A handful of previously rejected stars, who hadn’t made it in WWE, were given second chances. Scorpio Sky has more name recognition now than ever before and was only given a chance to be an extra in the Team Hell No vignettes. Luchasaurus was booted out of NXT. Lance Archer…don’t bother looking up his time in WWE, as it was awful. The same goes for Colt Cabana, or Scotty Goldman.


Shawn Spears hasn’t won a world title or anything, but that name means more to you than Tye Dillinger, does it not? Also, would you rather have Leva Bates or Blue Pants? Where’s Trent in all this discussion?

It’s doubtful WWE would learn any lessons from someone like Ryan Nemeth or think twice about how Matt Sydal is still around after they kicked Evan Bourne to the curb, but there’s a chance someone like Jake Hager caught their attention, even if it was just temporarily.

But what happens when someone like Sting shows up years after WWE sat around and did nothing with him and proves that he can still be of use not only as a manager, but as a wrestler?


What about when Christian Cage finally comes back from injury, wrestles a hot minute for WWE and chooses to go to AEW instead? No Edge and Christian tag team or feud possible anymore, after all these years.

Big Show leaves, feeling WWE was putting him out to pasture. Mark Henry goes because he wants to contribute and WWE has nothing for him.

WWE might not care so much that Matt Hardy left, but considering how useless Jeff Hardy has been booked since then and his current situation in question about a possible relapse, wouldn’t it have been better to keep The Hardy Boyz around, if not to help out with the struggling tag team division and to try to retain those old fans WWE seems to fully rely on?


Then, there’s CM Punk—a guy who exemplifies how the WWE machine isn’t for everyone and can turn people bitter against the thing they love the most just by being in that particular environment. That’s not to say Punk isn’t likely responsible for some of the things he feels, but considering everything that always comes out about WWE, it’s fair to assume a good portion of his frustrations were based entirely on the way Vince McMahon and company conduct business.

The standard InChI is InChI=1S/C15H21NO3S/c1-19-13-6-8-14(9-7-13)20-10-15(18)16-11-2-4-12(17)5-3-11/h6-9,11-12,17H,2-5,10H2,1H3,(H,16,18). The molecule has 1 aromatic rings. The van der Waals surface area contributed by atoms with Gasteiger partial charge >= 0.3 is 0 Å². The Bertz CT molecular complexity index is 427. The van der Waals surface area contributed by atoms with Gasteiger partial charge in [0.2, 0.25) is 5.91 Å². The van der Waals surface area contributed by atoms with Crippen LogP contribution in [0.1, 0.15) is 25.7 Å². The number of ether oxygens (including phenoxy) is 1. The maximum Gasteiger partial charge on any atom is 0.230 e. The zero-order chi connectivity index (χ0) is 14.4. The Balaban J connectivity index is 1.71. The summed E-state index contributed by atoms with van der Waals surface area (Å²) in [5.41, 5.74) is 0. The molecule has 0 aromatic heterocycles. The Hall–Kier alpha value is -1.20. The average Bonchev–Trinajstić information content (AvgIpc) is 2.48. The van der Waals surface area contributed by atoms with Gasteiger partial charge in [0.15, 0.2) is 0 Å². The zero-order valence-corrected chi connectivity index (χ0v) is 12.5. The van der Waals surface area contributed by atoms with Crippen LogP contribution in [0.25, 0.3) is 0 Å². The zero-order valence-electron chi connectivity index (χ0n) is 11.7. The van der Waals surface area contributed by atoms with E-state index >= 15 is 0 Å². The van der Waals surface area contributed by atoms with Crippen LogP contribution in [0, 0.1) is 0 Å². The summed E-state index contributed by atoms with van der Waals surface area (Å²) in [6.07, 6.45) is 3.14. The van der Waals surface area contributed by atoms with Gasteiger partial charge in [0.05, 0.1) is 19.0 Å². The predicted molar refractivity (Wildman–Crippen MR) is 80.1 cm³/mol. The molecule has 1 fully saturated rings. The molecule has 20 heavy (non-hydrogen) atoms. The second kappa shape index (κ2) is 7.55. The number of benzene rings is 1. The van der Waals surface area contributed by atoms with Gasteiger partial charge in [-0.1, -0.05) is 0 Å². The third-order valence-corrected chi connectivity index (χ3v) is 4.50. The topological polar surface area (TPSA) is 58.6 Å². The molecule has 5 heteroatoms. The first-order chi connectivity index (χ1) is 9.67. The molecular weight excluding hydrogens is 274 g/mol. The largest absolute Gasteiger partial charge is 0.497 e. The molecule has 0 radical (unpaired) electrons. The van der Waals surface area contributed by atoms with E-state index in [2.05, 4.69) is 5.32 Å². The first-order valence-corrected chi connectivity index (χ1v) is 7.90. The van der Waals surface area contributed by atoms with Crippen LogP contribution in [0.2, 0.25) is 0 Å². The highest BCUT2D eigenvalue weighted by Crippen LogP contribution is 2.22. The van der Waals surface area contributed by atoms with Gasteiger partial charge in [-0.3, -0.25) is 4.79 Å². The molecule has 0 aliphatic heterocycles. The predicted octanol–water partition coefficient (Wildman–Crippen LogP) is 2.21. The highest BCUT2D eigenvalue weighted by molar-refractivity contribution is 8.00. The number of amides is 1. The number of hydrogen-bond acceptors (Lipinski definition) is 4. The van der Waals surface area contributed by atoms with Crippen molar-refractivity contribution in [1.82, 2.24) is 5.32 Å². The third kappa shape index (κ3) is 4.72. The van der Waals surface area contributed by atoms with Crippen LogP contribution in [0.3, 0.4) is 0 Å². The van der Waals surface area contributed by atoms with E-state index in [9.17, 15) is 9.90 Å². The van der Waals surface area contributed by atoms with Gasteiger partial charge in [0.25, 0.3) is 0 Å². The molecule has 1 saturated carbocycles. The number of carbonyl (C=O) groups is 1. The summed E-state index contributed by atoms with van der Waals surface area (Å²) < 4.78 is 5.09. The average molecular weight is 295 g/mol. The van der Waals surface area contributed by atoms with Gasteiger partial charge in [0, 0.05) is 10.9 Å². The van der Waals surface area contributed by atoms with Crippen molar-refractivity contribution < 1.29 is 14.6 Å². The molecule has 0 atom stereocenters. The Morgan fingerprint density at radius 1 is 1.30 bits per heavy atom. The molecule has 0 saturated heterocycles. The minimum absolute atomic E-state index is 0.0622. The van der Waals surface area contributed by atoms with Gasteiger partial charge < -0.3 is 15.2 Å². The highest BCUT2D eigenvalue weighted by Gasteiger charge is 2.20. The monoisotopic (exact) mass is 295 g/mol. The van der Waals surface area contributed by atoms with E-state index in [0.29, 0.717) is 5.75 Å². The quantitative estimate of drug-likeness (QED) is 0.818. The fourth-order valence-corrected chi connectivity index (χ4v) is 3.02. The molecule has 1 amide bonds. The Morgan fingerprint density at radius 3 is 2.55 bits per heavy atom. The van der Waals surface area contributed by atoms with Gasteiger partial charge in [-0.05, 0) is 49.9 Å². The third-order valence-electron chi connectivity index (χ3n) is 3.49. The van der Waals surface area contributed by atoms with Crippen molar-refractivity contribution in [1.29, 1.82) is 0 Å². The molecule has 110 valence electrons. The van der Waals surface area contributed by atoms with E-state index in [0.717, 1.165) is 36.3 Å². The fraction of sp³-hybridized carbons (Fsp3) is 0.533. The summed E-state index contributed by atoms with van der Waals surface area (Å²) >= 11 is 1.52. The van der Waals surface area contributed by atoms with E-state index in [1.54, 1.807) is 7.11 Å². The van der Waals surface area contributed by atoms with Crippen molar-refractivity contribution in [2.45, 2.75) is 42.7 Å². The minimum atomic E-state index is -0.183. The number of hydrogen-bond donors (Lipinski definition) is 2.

I’m sure all these people were looked at as being in the past; that WWE had moved past them long ago and they weren’t even in their rear-view, so it doesn’t affect the company because of the “who would bother watching them when they aren’t a big deal because they’re only a big deal when WE say they are?” mentality.

But Scrooge doesn’t turn over a new leaf with the Ghost of Christmas Past, does he?

The Ghosts of Wrestling Present

It’s one thing if someone leaves your company and you see little value in them. Good riddance, right? “You can’t fire me, I quit / you can’t quit, you’re fired!” But what about if you’re still worth a damn?

AEW’s second “big get” was to lure Dean Ambrose away from The Shield and to debut as Jon Moxley. He’s been one of the biggest stars for the company, reached a new level of popularity than what he achieved in WWE and was definitively the guy on top of the division for many months, rather than a stepping stone in favor of Roman Reigns and Seth Rollins.